Frances Goff
Frances Goff (1916-1994)

Frances Goff served as Director of Texas Girls State for over forty years. During those five decades, over twenty thousand girls from across Texas learned about patriotism, citizenship, and government at the program she helped to develop.

Frances Goff began her long career of service in state government. She worked with the Texas State House Appropriations Committee and assisted the Senate Finance Committee. Miss Goff also worked on the Board of Control as the State Budget Director.

During World War II, Miss Goff served her country as Sergeant Major to the commanding officer of Love Field, Dallas. Later she transferred to the Air Transport Command headquarters in Washington

In 1951, Frances Goff moved to Houston at the request of then Governor Allan Shivers, to serve as assistant to the president of the newly founded M.D. Anderson Hospital and Tumor Research Institute. Although she retired in 1982, Miss Goff continued serving the hospital as assistant to the president.

Frances Goff has been honored for her work in state government, in military service, and in education. The American Legion Auxiliary of Texas rewarded her with a lifetime membership. The Houston chapter of the Women in Communications honored her with the Matrix Award. Frances Goff was also named an honorary member of the Delta Kappa Gamma honor society for women educators. In 1986, Texas Lutheran University’s Board of Regents presented Miss Goff with the Distinguished Service Award. Frances Goff was also inducted into the Texas Women’s Hall of Fame in 1986 and was awarded the Valley Forge Certificate for Individual Achievement from the Freedom Foundation.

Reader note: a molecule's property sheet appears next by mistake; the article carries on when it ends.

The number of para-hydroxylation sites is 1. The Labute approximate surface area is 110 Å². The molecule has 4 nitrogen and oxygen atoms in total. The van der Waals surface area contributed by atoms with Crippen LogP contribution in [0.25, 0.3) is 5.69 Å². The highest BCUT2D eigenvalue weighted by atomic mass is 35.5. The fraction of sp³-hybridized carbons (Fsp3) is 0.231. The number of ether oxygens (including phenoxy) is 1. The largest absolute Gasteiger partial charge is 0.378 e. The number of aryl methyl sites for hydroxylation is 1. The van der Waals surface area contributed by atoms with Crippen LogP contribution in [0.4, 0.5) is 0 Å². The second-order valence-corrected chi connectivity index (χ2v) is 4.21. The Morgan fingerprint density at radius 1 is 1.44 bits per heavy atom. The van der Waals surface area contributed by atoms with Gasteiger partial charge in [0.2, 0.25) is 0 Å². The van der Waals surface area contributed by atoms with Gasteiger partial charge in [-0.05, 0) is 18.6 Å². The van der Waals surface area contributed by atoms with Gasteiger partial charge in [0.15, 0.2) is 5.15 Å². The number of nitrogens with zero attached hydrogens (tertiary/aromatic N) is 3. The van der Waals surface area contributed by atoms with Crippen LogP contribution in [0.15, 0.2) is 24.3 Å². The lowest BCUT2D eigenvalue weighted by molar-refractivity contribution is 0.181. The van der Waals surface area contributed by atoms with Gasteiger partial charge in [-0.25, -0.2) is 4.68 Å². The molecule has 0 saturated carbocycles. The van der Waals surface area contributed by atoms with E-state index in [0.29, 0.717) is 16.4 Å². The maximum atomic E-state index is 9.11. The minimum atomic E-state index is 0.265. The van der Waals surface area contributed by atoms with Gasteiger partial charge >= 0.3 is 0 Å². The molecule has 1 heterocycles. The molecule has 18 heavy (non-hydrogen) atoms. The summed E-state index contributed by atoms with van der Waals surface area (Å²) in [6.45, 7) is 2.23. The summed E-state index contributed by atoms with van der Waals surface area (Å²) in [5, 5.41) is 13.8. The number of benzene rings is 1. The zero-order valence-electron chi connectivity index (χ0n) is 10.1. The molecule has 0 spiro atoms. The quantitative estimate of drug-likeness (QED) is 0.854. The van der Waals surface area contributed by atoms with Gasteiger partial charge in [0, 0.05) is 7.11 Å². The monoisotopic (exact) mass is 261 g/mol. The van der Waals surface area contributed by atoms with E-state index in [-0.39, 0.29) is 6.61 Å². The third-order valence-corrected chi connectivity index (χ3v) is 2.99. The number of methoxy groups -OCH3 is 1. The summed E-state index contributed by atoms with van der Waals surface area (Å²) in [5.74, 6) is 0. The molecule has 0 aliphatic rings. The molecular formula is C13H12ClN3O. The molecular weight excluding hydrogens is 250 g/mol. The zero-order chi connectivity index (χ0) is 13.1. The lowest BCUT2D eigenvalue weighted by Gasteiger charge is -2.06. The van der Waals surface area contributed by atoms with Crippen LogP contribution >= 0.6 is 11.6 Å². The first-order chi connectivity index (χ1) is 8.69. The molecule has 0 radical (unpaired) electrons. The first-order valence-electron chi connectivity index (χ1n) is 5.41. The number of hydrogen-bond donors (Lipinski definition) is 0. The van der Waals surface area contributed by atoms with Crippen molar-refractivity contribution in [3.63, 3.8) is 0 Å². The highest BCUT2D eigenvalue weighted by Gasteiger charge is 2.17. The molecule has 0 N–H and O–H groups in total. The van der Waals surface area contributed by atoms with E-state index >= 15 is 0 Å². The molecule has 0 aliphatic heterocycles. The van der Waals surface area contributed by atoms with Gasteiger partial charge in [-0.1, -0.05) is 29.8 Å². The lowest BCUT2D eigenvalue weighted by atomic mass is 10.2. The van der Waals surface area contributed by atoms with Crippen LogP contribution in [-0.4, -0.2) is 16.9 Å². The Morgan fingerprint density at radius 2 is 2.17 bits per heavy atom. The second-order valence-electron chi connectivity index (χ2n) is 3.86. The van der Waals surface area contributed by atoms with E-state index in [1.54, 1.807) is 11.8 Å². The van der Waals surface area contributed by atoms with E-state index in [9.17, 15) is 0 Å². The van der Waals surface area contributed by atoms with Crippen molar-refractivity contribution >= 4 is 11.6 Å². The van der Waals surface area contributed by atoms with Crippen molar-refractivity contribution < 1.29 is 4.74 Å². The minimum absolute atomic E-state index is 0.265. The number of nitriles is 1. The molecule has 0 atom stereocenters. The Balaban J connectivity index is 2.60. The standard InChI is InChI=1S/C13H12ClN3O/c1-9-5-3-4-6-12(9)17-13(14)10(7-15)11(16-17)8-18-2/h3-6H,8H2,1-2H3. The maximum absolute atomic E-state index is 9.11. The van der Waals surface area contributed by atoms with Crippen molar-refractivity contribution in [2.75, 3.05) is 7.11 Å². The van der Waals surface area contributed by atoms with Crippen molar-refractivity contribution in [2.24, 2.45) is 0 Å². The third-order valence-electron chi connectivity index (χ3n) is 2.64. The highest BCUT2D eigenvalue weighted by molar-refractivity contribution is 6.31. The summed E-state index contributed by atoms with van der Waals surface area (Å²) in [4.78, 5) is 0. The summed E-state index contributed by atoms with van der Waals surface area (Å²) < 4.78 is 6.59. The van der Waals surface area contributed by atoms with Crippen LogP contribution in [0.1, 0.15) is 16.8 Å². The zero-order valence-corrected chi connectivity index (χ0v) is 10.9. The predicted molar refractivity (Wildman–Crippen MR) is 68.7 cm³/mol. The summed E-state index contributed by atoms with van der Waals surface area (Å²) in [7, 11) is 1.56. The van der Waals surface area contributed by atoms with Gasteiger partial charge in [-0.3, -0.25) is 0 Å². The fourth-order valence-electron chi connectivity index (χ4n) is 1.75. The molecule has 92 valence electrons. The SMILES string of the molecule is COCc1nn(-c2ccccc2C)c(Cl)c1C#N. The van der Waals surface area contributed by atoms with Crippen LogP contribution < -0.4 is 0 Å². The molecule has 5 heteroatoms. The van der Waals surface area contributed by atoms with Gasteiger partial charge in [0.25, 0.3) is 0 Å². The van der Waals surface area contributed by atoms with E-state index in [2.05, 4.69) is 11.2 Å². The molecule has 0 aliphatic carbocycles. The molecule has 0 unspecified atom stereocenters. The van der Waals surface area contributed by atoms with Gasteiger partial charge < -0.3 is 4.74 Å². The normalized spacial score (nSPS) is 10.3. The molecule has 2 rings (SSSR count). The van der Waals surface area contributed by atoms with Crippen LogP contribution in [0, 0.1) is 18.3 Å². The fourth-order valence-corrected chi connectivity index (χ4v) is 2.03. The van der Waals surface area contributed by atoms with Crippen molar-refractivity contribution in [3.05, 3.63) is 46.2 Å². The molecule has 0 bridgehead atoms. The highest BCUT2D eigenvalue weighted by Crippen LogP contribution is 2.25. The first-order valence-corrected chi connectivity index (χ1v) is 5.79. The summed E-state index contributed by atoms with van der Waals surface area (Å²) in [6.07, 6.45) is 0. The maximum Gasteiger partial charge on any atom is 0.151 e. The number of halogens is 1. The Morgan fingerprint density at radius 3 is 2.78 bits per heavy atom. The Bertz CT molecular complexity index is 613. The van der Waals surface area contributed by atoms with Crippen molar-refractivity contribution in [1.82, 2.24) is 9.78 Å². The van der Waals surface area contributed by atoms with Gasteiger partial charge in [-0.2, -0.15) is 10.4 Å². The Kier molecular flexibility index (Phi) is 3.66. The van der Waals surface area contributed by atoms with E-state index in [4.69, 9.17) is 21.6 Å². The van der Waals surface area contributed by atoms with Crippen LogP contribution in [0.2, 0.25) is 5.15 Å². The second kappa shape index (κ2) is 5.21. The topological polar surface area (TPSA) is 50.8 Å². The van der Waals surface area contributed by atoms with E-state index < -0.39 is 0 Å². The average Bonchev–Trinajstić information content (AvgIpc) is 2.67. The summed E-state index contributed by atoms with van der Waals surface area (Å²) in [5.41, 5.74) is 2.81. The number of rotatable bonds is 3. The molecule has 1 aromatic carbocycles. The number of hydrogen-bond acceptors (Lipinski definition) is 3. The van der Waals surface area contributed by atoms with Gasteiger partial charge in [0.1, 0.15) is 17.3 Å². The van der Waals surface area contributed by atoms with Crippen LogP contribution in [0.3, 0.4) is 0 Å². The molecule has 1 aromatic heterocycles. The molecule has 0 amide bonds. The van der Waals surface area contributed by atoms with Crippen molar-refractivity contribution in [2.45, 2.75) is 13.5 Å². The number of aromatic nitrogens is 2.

Miss Goff began working with Girls State in 1947 when she advised staff members and made suggestions to improve the program. She continued to shape the program as Director from 1952 until 1994 (excluding 1957). Her influence continues as each successive generation of Girls State citizens shares their knowledge with the next.

Frances Goff’s true legacy is the achievement of Girls State graduates like former Governor Ann Richards, Comptroller Carole Keeton Rylander, Judge Court of Criminal Appeals Bea Ann Smith, and former Assistant District Attorney for Harris County Lori Swann. Because of Frances Goff and the program she shaped, over twenty thousand women have become not only better citizens, but better people, for as teacher, advisor, mentor, colleague and friend, Frances Goff taught them about life.

Miss Goff died September 15, 1994 and is buried at the Texas State Cemetery in Austin, Texas. Her biography, “Texas, Her Texas,” was published in 1997.